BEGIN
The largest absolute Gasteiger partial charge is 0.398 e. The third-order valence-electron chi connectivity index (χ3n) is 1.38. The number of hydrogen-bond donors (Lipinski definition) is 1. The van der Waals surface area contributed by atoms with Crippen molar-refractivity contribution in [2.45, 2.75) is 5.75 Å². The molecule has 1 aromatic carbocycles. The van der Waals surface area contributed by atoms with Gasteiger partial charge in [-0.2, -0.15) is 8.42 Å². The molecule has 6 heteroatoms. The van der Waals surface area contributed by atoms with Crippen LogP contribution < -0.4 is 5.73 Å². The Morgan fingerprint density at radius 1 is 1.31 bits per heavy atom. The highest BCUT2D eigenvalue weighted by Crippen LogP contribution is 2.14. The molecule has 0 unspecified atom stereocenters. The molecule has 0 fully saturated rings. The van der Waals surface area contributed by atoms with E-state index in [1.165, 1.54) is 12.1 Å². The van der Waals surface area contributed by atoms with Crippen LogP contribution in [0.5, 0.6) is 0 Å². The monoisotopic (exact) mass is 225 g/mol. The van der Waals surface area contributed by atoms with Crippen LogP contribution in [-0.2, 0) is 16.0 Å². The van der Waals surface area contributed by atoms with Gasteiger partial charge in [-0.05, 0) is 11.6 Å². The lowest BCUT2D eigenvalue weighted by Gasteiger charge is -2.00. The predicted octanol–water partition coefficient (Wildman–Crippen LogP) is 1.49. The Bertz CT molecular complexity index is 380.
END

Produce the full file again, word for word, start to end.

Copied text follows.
The largest absolute Gasteiger partial charge is 0.398 e. The third-order valence-electron chi connectivity index (χ3n) is 1.38. The number of hydrogen-bond donors (Lipinski definition) is 1. The van der Waals surface area contributed by atoms with Crippen molar-refractivity contribution in [2.45, 2.75) is 5.75 Å². The molecule has 1 aromatic carbocycles. The van der Waals surface area contributed by atoms with Gasteiger partial charge in [-0.2, -0.15) is 8.42 Å². The molecule has 6 heteroatoms. The van der Waals surface area contributed by atoms with Crippen LogP contribution < -0.4 is 5.73 Å². The Morgan fingerprint density at radius 1 is 1.31 bits per heavy atom. The highest BCUT2D eigenvalue weighted by Crippen LogP contribution is 2.14. The molecule has 0 unspecified atom stereocenters. The molecule has 0 fully saturated rings. The van der Waals surface area contributed by atoms with E-state index in [1.165, 1.54) is 12.1 Å². The van der Waals surface area contributed by atoms with Crippen LogP contribution in [0.5, 0.6) is 0 Å². The monoisotopic (exact) mass is 225 g/mol. The van der Waals surface area contributed by atoms with Crippen LogP contribution in [-0.2, 0) is 16.0 Å². The van der Waals surface area contributed by atoms with Gasteiger partial charge in [-0.05, 0) is 11.6 Å². The lowest BCUT2D eigenvalue weighted by Gasteiger charge is -2.00. The predicted octanol–water partition coefficient (Wildman–Crippen LogP) is 1.49. The Bertz CT molecular complexity index is 380.